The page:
“You don’t need a tractor or a plow or other big implements, and you don’t need to inherit a farm,” he says. “You can get in very quickly, and can maintain another job.”

Hochmuth also gives the nod to hydroponics when it comes to food safety and avoidance of pathogens, such as E. coli and salmonella, that are spread by animal droppings and manure.

“In a greenhouse, there are no birds and no wildlife,” he says. “This cuts down on risk.”

It’s common knowledge that commodity crops such as corn and soybeans can’t be grown profitably in a hydroponic system. Therefore, according to Hochmuth, hydroponic operations need to specialize in high-value crops such as herbs, vegetables, fruits, flowers and microgreens.

Some believe, though, that these hydroponically-grown fruits, vegetables and greens aren’t as tasty as their soil-grown counterparts—but Hochmuth says much progress has been in this area.

“Hydroponic varieties have not been out as long as soil-grown varieties,” he says. “Thirty years ago, taste would have been an issue.”

Even though hydroponics offers its share of positives, Hochmuth points to challenges facing hydroponic growers. Because it’s difficult to come up with the right nutrient program, hydroponics is not well-suited for organic production. Zoning laws can be difficult to navigate. Insurance is often needed for greenhouse structures. And, there is a need for skilled workers who are adept at the technology required by hydroponic operations.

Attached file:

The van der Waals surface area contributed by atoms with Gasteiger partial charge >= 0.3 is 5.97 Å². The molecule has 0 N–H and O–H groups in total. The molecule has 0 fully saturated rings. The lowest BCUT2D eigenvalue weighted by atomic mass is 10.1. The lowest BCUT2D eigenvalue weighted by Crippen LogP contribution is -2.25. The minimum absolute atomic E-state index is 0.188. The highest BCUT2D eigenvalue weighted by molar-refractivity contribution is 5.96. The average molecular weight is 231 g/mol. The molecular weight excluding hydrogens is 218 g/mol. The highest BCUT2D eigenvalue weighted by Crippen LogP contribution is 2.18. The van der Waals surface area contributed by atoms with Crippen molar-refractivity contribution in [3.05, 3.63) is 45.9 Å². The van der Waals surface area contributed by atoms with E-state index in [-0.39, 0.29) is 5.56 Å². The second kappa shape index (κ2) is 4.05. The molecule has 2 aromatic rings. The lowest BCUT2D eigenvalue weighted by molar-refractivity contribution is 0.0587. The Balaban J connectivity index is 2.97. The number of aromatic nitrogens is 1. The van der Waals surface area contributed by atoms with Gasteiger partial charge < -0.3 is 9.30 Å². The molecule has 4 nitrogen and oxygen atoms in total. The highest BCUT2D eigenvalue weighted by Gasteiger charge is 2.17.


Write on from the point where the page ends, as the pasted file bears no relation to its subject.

A Horticulturist’s Take

Growers and scientists are still on a learning curve in comparing hydroponic growing to growing with soil, according to horticulturist Carl Rosen, who also serves as head of the University of Minnesota Department of Soil, Water, and Climate.

“Hydroponics has basic building blocks, but there are subtle aspects to soil that are still not well-quantified,” says Rosen. “We’re just now learning what soil microbes might be doing. We’re still learning what these interactions are.”

Rosen is interested in conducting a nutritional analysis of food grown hydroponically versus food grown in soil. As hydroponics and other forms of controlled-environment agriculture continue to rise to the forefront, he expects a plethora of forthcoming associated nutritional research.

Nutrition notwithstanding, Rosen says those who use soil to grow their crops enjoy a much wider margin for error, as well as lower maintenance requirements.

“In hydroponics, you’ve got to provide everything,” he says. “You also must have excellent monitoring.”

Ultimately, Rosen says hydroponics will play a key role in food production, but cannot and will not ever take the place of soil.

“I’m not sure it will save the world in terms of food supply because of the cost involved,” he says. “There’s a niche for it, but it’s not the savior of the world.”

A Chef’s View

Erik Oberholtzer, co-founder of local- and sustainable-centric restaurant group Tender Greens, relies quite a bit on hydroponic produce. But in a perfect world, he would prefer food that comes from the earth. But he knows imperfect growing conditions make hydroponics a necessary reality.

“If you have great soil, then soil is better. Just as wine takes on the characteristics of ‘terroir’, so do vegetables. That said, not all soil is created equal, and climate plays a big role as well.”

Tender Greens uses both soil-grown and hydroponically-grown produce, and Oberholtzer points to the benefit of using consistent high-quality produce that comes out of hydroponic farms. However, he hopes people can celebrate both types of growing.

“Most chefs prefer the romanticism of soil, and I do not differ from this perspective,” he says. “That said, I also value the positive influence of hydroponics, urban farming, and controlled-environment agriculture in solving some of the big problems we face. This story should be shared and celebrated with the same romance as the biodynamic farm with pristine soil and coastal climate conditions.”